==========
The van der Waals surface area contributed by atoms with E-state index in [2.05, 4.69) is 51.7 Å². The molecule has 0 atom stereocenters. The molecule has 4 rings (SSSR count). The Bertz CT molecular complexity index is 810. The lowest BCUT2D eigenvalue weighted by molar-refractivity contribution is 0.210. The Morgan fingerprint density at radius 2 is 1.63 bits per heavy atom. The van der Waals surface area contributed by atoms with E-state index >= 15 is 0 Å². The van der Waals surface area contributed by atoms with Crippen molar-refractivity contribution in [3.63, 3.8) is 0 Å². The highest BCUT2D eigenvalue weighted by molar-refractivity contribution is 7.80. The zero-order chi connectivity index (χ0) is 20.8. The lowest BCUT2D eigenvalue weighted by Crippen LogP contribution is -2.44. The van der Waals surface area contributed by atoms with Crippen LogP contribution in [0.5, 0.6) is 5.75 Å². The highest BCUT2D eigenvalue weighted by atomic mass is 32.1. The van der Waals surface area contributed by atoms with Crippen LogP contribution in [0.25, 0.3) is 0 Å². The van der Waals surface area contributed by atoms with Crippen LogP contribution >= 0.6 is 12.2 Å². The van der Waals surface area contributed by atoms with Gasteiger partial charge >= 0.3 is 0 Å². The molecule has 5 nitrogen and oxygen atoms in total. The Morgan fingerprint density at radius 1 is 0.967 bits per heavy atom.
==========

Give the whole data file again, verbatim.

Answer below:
The van der Waals surface area contributed by atoms with E-state index in [2.05, 4.69) is 51.7 Å². The molecule has 0 atom stereocenters. The molecule has 4 rings (SSSR count). The Bertz CT molecular complexity index is 810. The lowest BCUT2D eigenvalue weighted by molar-refractivity contribution is 0.210. The Morgan fingerprint density at radius 2 is 1.63 bits per heavy atom. The van der Waals surface area contributed by atoms with E-state index >= 15 is 0 Å². The van der Waals surface area contributed by atoms with Crippen molar-refractivity contribution in [3.63, 3.8) is 0 Å². The highest BCUT2D eigenvalue weighted by molar-refractivity contribution is 7.80. The zero-order chi connectivity index (χ0) is 20.8. The lowest BCUT2D eigenvalue weighted by Crippen LogP contribution is -2.44. The van der Waals surface area contributed by atoms with Crippen LogP contribution in [0.5, 0.6) is 5.75 Å². The highest BCUT2D eigenvalue weighted by atomic mass is 32.1. The van der Waals surface area contributed by atoms with Crippen LogP contribution in [0.25, 0.3) is 0 Å². The van der Waals surface area contributed by atoms with Crippen LogP contribution >= 0.6 is 12.2 Å². The van der Waals surface area contributed by atoms with Gasteiger partial charge >= 0.3 is 0 Å². The molecule has 5 nitrogen and oxygen atoms in total. The Morgan fingerprint density at radius 1 is 0.967 bits per heavy atom.